Proserpine Mill's production team senior technical assistant Tom Badger, production superintendent Damien Kelly and assistant production superintendent Jamie Bell, at the end of the 2020 crush. Picture: Wilmar
Proserpine Mill's production team senior technical assistant Tom Badger, production superintendent Damien Kelly and assistant production superintendent Jamie Bell, at the end of the 2020 crush. Picture: Wilmar

$15M worth of upgrades set to bolster 2021 crush

PREPARATIONS for the 2021 crush are already under way with more than $15 million of investments destined for the Proserpine Mill.

The last bin of cane was tipped at the Proserpine Mill at 2.34am on Friday with a total of 1.54 million tonnes of cane crushed for this season.

At the start of the crush, it was predicted the mill would process about 1.62 million tonnes of sugarcane this season and produce about 230,000 tonnes of raw sugar.

Mackay Regional operations manager Craig Muddle said strong weekly throughputs meant the mill could finish a few days before expected.

"Total throughput was slightly below earlier estimates due to the impact of dry weather on the crop, but we finished the season with good CCS figures," he said.

Work execution manager Sebastian Foti, cane supply manager Tony Marino, production superintendent Damien Kelly and regional operations manager Craig Muddle outside Proserpine Mill on the first day of the 2020 crush. Picture: Laura Thomas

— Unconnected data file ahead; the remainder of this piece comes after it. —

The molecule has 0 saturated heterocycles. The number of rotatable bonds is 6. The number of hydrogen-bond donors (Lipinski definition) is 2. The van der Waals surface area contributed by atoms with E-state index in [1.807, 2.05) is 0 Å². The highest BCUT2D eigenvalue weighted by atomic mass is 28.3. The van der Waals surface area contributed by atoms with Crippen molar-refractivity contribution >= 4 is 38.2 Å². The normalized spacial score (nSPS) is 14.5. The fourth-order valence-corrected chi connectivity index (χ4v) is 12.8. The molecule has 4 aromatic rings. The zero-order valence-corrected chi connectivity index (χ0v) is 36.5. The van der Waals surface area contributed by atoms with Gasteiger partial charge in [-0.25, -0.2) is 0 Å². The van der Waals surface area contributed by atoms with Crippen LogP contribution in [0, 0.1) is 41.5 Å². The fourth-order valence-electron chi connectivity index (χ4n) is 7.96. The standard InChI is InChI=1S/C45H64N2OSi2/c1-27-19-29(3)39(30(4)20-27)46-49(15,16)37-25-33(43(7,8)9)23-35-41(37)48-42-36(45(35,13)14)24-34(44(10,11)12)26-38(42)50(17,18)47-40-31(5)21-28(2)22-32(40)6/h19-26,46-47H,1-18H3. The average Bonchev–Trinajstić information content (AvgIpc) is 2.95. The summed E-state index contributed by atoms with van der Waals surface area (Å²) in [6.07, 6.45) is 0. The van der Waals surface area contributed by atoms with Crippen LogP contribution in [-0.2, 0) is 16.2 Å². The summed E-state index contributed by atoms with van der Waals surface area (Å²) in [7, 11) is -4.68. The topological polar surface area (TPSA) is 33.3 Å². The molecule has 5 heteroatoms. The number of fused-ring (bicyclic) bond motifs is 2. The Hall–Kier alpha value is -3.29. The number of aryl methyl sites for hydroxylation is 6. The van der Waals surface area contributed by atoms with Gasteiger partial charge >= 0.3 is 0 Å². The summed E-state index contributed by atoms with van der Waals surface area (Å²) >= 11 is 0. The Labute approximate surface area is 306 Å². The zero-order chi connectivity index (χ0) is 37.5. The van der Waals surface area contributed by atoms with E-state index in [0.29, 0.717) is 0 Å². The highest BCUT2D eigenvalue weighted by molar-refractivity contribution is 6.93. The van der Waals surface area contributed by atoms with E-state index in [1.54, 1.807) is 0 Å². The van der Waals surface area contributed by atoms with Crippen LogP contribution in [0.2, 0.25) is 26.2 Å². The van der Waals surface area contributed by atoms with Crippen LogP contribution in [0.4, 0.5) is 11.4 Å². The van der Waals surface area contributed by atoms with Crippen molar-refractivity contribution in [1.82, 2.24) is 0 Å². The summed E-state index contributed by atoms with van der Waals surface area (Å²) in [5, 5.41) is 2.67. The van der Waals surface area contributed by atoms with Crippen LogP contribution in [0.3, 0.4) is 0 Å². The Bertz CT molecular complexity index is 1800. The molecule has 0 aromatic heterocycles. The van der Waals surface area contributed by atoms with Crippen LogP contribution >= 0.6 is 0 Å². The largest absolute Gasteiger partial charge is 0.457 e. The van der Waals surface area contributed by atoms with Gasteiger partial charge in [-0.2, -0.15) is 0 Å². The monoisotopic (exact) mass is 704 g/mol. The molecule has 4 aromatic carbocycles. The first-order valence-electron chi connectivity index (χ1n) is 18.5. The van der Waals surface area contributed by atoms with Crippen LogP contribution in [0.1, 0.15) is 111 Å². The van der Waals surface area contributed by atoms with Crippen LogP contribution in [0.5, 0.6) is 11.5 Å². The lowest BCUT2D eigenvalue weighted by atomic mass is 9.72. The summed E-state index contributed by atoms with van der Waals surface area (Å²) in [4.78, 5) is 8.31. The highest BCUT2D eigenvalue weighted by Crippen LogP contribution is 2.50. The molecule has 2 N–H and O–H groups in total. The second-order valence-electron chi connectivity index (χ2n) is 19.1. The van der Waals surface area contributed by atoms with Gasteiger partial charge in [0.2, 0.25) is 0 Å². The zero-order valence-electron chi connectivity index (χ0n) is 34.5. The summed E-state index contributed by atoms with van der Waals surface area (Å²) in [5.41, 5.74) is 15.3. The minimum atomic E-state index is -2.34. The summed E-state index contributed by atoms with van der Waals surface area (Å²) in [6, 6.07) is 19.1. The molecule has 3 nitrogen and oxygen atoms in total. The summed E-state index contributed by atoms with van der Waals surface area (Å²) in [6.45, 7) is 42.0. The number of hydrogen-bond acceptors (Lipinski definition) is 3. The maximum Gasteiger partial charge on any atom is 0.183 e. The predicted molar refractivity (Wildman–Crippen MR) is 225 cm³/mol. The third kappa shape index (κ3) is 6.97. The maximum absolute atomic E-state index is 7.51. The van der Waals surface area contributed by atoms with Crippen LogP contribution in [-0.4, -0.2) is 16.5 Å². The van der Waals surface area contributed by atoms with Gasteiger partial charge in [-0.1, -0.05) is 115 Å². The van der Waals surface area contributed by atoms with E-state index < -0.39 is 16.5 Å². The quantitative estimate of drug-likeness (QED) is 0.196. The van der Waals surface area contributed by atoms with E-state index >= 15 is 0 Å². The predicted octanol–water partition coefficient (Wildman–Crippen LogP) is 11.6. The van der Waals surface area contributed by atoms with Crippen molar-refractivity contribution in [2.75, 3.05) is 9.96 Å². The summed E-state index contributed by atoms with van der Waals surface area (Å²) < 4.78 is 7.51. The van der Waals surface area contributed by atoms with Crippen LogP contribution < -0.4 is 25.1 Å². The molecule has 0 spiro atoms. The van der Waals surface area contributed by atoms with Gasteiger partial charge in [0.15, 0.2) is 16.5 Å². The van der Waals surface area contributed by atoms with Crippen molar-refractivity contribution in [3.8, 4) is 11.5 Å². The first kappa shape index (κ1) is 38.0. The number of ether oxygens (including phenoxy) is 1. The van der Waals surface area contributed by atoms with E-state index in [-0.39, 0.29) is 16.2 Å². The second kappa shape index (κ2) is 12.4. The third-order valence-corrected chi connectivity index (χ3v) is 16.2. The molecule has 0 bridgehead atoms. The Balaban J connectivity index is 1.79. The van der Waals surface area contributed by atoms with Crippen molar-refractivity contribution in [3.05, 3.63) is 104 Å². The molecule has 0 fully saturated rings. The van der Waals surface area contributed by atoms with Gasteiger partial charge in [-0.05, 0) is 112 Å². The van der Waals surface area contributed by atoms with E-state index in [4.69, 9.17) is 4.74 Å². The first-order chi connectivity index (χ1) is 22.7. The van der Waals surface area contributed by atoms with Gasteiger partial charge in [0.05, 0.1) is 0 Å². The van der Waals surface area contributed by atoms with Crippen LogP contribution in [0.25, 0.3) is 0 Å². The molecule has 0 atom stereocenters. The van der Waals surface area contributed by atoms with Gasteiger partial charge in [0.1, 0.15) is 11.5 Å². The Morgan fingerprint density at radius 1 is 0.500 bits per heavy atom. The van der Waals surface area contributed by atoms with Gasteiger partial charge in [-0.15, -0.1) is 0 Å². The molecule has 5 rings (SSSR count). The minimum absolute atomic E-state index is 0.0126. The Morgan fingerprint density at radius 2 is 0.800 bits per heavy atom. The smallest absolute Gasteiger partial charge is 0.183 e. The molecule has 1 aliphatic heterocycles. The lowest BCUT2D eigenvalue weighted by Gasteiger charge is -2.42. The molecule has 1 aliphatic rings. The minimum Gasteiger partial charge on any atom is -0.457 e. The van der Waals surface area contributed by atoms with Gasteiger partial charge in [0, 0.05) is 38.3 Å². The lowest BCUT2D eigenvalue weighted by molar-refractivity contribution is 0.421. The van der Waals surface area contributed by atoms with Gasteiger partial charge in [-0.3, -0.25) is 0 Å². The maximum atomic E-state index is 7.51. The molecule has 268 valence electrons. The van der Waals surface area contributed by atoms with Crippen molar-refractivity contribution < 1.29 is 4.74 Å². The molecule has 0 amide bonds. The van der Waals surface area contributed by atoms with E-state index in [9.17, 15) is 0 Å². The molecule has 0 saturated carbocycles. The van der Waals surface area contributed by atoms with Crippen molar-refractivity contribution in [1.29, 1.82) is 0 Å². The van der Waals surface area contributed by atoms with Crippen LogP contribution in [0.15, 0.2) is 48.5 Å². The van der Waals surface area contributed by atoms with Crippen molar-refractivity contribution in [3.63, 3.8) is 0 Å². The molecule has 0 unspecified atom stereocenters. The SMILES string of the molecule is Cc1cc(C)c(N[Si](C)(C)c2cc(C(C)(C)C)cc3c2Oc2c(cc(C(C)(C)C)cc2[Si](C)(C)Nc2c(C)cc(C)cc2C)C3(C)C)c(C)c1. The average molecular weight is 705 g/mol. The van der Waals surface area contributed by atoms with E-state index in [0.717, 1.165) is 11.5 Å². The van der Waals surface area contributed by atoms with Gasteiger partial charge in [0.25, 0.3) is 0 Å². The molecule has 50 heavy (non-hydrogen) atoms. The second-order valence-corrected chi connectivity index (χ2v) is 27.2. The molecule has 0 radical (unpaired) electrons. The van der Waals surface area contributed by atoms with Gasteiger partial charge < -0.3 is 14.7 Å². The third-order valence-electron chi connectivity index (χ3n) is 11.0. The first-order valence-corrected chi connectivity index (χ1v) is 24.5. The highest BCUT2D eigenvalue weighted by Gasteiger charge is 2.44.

Work execution manager Sebastian Foti, cane supply manager Tony Marino, production superintendent Damien Kelly and regional operations manager Craig Muddle outside Proserpine Mill on the first day of the 2020 crush. Picture: Laura Thomas

With the 2020 season out of the way, workers and farmers are already looking to next year's season where about $15 million will be invested into capital and maintenance projects at Proserpine Mill.

Mr Muddle said the key focus would be on the mill's maintenance program, including mud filters and bagasse bins.

A new $6 million vacuum pan is also set to be installed and will be built completely in-house.

The 115-tonne capacity pan vessel has been manufactured by Wilmar employees across multiple sites.

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"We're really proud of the fact that the whole project is being done with our internal workforce - from construction to installation," Mr Muddle said.

"It creates jobs in the regions and provides our tradesmen with good, challenging work."

Construction on the new store is also under way and is due to be completed in April.

The new store replaces the one destroyed by a fire in January this year.

The Proserpine Mill was the first of eight across the region to finish the crush.

Wilmar's Plane Creek Mill is expected to finish crushing the region's 1.22 million tonne crop on Saturday, November 21.


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